Generalized hyperhidrosis is usually secondary to an underlying medical condition or can have a physiological basis with heat, humidity, or exercise, leading to excessive sweating out of proportion to thermoregulatory needs. Infections, neoplasia, metabolic and endocrine disorders, high catecholamine states, drug therapy, and neurologic problems can all be associated with systemic hyperhidrosis.[19,119]
Endocrine disorders associated with hyperhidrosis include thyrotoxicosis, hyperpituitarism, diabetes mellitus, pheochromocytoma, hypoglycemia, gout, and menopause. Although heat production increased by the higher metabolic activity of the hyperthyroid state may lead to increased sweating, a significantly increased perspiration rate was not seen in thyrotoxicosis, nor was there an increased sensitivity of eccrine sweat glands to stimuli known to increase secretion. Increased metabolic activity due to hyperpituitarism can lead to increased thermoregulatory sweating. Excessive sweating, tachycardia, and headache in a patient with hyperhidrosis should raise suspicion of pheochromocytoma and prompt measurement of catecholamine levels. The “hot flashes” of menopause can be accompanied by hyperhidrosis due to changing hormone levels.
Acute and chronic infections and neoplasia can lead to fever followed by excessive sweating. Often these conditions are associated with nocturnal diaphoresis, or night sweats. Night sweats can be associated with tuberculosis, endocarditis, other chronic infections, lymphoma, hyperthyroidism, diabetes mellitus, hypoglycemia, systemic vasculitis, pheochromocytoma, carcinoid syndrome, and drug withdrawal. Understanding of the pathogenesis of night sweats associated with many of these illnesses is incomplete, but they may be related to a decrease in hypothalamic temperature setpoint.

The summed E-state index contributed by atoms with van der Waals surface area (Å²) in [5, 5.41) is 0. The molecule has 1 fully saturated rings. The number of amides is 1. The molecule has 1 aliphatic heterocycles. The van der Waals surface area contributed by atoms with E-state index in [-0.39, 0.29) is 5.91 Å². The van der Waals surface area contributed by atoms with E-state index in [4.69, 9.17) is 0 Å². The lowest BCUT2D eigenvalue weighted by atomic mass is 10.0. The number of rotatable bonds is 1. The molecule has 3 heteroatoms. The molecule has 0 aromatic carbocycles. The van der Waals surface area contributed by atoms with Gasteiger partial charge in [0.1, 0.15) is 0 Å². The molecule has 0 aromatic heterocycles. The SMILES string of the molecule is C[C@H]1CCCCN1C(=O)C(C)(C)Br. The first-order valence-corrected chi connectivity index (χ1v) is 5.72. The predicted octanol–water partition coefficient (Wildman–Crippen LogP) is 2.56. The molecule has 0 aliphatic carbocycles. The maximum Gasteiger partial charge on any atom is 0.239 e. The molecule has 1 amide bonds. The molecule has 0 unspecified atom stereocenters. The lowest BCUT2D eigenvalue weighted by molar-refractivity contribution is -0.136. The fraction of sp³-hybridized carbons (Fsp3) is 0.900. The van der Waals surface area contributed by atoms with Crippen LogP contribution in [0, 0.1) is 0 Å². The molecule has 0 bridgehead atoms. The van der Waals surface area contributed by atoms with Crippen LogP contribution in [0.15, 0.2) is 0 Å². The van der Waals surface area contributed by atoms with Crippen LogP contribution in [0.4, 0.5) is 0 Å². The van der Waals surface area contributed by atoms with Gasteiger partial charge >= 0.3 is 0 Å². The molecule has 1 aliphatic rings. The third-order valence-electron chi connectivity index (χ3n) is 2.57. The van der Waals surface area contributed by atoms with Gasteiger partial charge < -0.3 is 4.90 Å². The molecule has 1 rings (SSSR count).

Conditions associated with high sympathetic discharge can lead to excessive sweating. These would include respiratory failure, cardiovascular shock and syncope, severe pain, and alcohol or drug withdrawal. Drugs reported to cause hyperhidrosis include propanolol, physostigmine, pilocarpine, tricyclic antidepressants, fluoxetine, venlafaxine, and cyclobenzaprine, but there are more, as well.[19,119] Familial dysautonomia, or Riley-Day syndrome, can lead to generalized hyperhidrosis. A syndrome of episodic hypothermia with hyperhidrosis has been described, due to episodic decreases in the hypothalamic temperature setpoint as part of diencephalic epilepsy. Malformations such as agenesis of the corpus callosum, heterotopia, porencephaly and brainstem nuclei abnormalities, and tumors or surgical manipulation of the hypothalamus have all been implicated in this syndrome. Hyperhidrosis has been seen without hyperthermia in patients with a hypothalamic stroke.
Recognizing that antidepressants can have a side effect of excessive sweating, there has been research in how to mitigate this. For example, a published paper in Current Psychiatry in 2013.1b
Another relevant article was published in 2008 in Drug Safety re. drug-induced hyperhidrosis and hypohidrosis (see ref. 1c).
Useful lists (though not necessarily comprehensive) of drugs/medication and conditions that may cause hyperhidrosis can be found here:
1b. Scarff JR. Options for treating antidepressant-induced sweating. Current Psychiatry 12:1 (2013): 51.
1c. Cheshire WP, Fealey RD. Drug-induced hyperhidrosis and hypohidrosis. Drug Safety 31:2 (2008): 109-126.